The Pharaoh was identified with the god Horus, either as his mortal incarnation or his representative on earth. Throughout much of Egyptian history, the Pharoah was believed to rule as a living god.
The Pharaoh was also associated with Osiris, who wore the crown of Upper Egypt and the pharaonic beard. He was the father of Horus and thus, symbolically if not literally, the father of the Pharaoh.
Osiris was particularly important in the cult of the Pharaoh because he, like them, had been restored to kingship after his death. The death and resurrection myth of Osiris provided the foundation for the belief that the Pharaoh would be elevated to divinity after his own death.
Isis, Osiris’s wife and sister, had enabled his second birth. Both she and Nephthys, however, played an important role in the birth of Horus.
Isis was described as the birth mother of Horus, but Nephthys was called the nurse mother of her nephew. While Isis had initially given life, Nephthys served as wet-nurse and thus nourished the god in his youth.
This relationship to the goddess sisters was continued in Horus’s mortal form, the Pharaoh. Isis was the mother of the king, but Nephthys was seen as his nourisher and protector.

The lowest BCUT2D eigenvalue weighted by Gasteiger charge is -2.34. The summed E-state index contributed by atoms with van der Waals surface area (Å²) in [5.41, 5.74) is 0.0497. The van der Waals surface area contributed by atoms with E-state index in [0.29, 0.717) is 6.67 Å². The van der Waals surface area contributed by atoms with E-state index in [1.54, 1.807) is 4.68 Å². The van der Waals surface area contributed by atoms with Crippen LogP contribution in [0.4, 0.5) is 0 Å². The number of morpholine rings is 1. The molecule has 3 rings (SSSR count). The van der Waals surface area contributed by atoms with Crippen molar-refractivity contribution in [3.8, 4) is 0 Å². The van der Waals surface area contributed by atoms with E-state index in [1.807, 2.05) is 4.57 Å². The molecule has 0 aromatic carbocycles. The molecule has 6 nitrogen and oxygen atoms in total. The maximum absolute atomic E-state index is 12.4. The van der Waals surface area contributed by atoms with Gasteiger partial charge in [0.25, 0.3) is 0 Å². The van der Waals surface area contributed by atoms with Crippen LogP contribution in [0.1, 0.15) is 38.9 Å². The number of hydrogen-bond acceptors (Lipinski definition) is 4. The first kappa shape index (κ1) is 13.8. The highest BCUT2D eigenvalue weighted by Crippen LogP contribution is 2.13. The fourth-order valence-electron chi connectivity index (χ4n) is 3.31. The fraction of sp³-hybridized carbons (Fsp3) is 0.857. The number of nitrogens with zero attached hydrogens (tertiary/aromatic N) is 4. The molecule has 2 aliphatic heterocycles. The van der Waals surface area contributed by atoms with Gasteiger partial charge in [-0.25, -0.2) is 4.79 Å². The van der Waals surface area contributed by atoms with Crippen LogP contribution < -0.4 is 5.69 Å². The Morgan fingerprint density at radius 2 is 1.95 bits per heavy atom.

Nephthys was a second mother to the king, but she could also be a fierce protector. Demons were said to tremble in fear of her and she could drive away the Pharaoh’s foes with fiery breath and potent magic.
Her role, however, was not to nourish and protect the Pharaoh for his role as king of Egypt. Her association with death continued and she was thought to give him strength throughout his mortal life to prepare him for his passage through the Underworld and ascent to godhood.
Nephthys was widely viewed as a goddess who could be helpful and protective, particularly to the Pharaoh. Her help at times took on rather surprising forms.
As a goddess of darkness, for example, she helped the Pharaoh to see by moonlight and navigate through the night. This was not only practical, but also helped the king to see the hidden truths of the darkness and, thus, the Underworld.